Gina Ortiz Jones

Gina Ortiz Jones served her country in the Air Force; now she hopes to continue that service in Congress

DAVID TAFFET | Senior Staff Writer

“My Mom came here chasing the American dream,” congressional candidate Gina Ortiz Jones explained. “We were lucky to be born in this very special country.” Jones is running for Congressional District 23, the seat currently held by U.S. Rep. Will Hurd, a Republican. She lost to the Hurd by just a few hundred votes in 2018, but the district leans Democratic and voted for Clinton in 2016. So Jones believes her chances are good this time around. And Hurd isn’t running this time.

But she’s not taking anything for granted.

Although the announcement of her current opponent Tony Gonzalez’s primary win was delayed for weeks by recounts, and she had the advantage of campaigning in person last election, Jones said she’s taking nothing for granted in these days of pandemic. So she hasn’t made any in-person appearances this election since March.
A few weeks ago, with the encouragement of the national Republican Party, Gonzalez’s campaign began using homophobic slurs against her. She has shrugged off the anti-LGBTQ attacks, accusing her opponent of having nothing else to offer.

“They’re resorting to gutter politics,” she said. “I’ll talk about issues.”

than responding positively to the gutter politics, Jones said, the voters of District 23 have offered her words of support and encouragement, and campaign contributions have increased.

Jones criticizes her opponent for making only one campaign promise — to do away with “Obamacare.” She said after all this time the Republicans still have no replacement to offer. During a pandemic, she said, 300,000 people in her district would lose their healthcare coverage of the Affordable Care Act were abolished, and that, she said, would be “especially cruel.”

When her mother developed colon cancer, Jones said, she worried that her healthcare costs could bankrupt her family. Instead, she learned, her family had great healthcare coverage, and her mother was treated and recovered.

She notes that her Mom was lucky to have great medical care available nearby. Three of the counties in her district don’t have a doctor, and 18 counties have three or fewer doctors.

The 23rd congressional district is vast, covering 29 counties, stretching from El Paso to San Antonio, and including 820 miles of the border. It is, in fact, larger than the whole state of Georgia and 29 other states as well.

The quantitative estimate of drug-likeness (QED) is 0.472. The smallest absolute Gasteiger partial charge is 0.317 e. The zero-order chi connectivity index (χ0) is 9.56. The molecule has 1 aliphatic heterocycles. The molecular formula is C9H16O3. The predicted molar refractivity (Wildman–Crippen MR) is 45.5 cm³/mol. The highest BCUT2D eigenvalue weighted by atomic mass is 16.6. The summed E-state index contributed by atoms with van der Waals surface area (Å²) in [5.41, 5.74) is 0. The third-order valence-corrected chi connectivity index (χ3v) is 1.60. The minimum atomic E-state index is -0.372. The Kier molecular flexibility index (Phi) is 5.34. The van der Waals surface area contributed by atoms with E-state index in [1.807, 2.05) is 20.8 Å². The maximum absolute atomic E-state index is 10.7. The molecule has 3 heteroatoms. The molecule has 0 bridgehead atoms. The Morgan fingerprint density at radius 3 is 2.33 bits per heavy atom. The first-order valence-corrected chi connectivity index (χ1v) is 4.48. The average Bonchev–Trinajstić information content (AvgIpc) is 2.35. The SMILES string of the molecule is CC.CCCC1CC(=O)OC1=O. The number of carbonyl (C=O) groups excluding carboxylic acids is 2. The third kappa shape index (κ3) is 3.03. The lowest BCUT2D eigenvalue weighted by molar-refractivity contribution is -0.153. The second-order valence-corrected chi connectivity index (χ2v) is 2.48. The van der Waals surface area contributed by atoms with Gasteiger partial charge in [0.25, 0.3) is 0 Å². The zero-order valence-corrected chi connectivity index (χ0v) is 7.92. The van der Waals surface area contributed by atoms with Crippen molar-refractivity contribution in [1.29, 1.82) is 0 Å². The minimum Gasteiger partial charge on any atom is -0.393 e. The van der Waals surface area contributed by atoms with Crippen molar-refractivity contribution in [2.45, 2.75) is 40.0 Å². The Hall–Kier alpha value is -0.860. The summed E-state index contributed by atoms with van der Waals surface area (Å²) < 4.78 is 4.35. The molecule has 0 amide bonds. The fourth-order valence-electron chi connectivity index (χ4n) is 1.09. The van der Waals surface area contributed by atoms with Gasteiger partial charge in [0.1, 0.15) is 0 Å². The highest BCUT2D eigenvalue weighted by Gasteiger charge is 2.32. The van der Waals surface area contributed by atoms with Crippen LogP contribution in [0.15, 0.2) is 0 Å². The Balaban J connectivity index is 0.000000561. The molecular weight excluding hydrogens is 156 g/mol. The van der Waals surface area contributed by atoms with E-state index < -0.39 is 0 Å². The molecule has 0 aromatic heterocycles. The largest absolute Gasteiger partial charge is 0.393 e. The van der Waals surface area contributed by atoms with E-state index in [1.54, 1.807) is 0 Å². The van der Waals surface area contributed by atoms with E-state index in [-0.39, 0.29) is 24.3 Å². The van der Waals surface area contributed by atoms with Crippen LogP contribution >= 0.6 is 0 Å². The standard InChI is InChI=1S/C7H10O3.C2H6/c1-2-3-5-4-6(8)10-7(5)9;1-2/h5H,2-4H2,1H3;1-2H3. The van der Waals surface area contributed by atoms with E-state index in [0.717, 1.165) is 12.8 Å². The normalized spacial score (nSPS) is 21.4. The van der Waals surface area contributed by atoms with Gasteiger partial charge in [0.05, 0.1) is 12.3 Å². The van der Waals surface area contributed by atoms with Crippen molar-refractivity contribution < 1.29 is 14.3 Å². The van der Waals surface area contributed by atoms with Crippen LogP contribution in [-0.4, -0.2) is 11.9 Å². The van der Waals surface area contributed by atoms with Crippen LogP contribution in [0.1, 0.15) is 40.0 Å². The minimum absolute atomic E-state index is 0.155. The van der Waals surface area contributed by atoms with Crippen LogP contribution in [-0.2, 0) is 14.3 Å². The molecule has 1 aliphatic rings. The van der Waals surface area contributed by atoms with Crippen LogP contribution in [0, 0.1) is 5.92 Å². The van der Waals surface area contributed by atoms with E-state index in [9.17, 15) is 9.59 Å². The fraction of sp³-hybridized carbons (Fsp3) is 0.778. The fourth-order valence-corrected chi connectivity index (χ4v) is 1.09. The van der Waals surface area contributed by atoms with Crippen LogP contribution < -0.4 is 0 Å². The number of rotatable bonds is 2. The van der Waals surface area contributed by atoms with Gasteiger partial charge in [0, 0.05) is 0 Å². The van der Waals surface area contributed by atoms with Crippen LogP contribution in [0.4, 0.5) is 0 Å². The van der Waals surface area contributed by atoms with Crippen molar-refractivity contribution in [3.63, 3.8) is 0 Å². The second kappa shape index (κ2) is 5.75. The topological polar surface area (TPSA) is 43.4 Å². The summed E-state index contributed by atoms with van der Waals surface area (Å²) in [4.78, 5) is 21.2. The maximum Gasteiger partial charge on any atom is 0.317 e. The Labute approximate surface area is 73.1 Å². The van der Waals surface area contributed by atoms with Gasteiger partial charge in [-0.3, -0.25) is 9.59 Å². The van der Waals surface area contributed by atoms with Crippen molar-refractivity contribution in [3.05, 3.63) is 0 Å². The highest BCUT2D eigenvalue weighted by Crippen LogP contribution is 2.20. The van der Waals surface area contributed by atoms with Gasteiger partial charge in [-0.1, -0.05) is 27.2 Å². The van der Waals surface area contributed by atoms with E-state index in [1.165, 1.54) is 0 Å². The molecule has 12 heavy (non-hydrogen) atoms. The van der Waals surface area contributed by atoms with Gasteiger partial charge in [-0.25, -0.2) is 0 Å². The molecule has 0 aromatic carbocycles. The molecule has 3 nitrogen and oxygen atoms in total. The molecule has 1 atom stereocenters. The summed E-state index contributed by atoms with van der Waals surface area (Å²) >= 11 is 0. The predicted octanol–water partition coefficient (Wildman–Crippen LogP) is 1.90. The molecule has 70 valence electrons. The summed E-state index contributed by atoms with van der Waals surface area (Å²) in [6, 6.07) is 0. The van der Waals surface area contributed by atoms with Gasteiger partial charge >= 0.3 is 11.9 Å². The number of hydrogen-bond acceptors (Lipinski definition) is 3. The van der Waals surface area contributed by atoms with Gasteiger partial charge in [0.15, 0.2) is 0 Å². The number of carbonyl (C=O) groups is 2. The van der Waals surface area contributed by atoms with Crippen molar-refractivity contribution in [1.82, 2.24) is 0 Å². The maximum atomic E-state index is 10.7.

Getting her message out is tougher than it is for most other candidates running for the House of Representatives, Jones said, since her district covers four media markets and she must get her message out in both English and Spanish in all four markets.

But even after a short chat with Jones, it’s obvious she disciplined, has goals for her district and has a plan to get her message out. That something she learned in the U.S. Air Force where she served as an intelligence officer under “don’t ask, don’t tell.”

“One of the first things I had to do was sign a paper that I wouldn’t engage in homosexual activity,” she recalled, describing “don’t ask, don’t tell” as “an awful policy and so unfortunate.”

Jones’ service to country didn’t end with her military career. After leaving the Air Force, she served as director for investment at the Office of the U.S. Trade Representative under the Obama Administration.

“My oath to defend the Constitution shaped my dedication,” she said, adding that just because she left the Air Force her oath was not broken.

Among her goals for her district is investing in infrastructure — and that infrastructure doesn’t include border walls. Chief among her projects is access to the internet, she said, noting that “Lack of broadband makes vulnerable communities more vulnerable.”

When schools closed down last spring because of the COVID-19 pandemic, and children were sent home, lack of access to the internet made it difficult for many kids in District 23 to transition to at-home learning, she added.

And while many doctors across the country began treating their patients primarily with telehealth, something that should have benefited those especially in counties in her district with few or no doctors, lack of broadband continued to prevent them from accessing healthcare during the pandemic.

Jones blamed that lack of necessary infrastructure on a leadership problem.

She also said she’d like to “double down on energy investments,” especially in renewable energy. Not only is that environmentally sound policy, but, she added, would provide jobs.

With her background in national security and intelligence, Jones believes the best way to secure the border is by developing “pragmatic foreign policies that invest in solutions to strengthen our neighboring countries.”

And as a first generation American, she supports “responsible immigration reform” that she describes as “welcoming immigration policies.”

Elliot Imse, director of communications at the LGBT Victory Fund, said Jones has been doing the groundwork since her narrow defeat in 2018.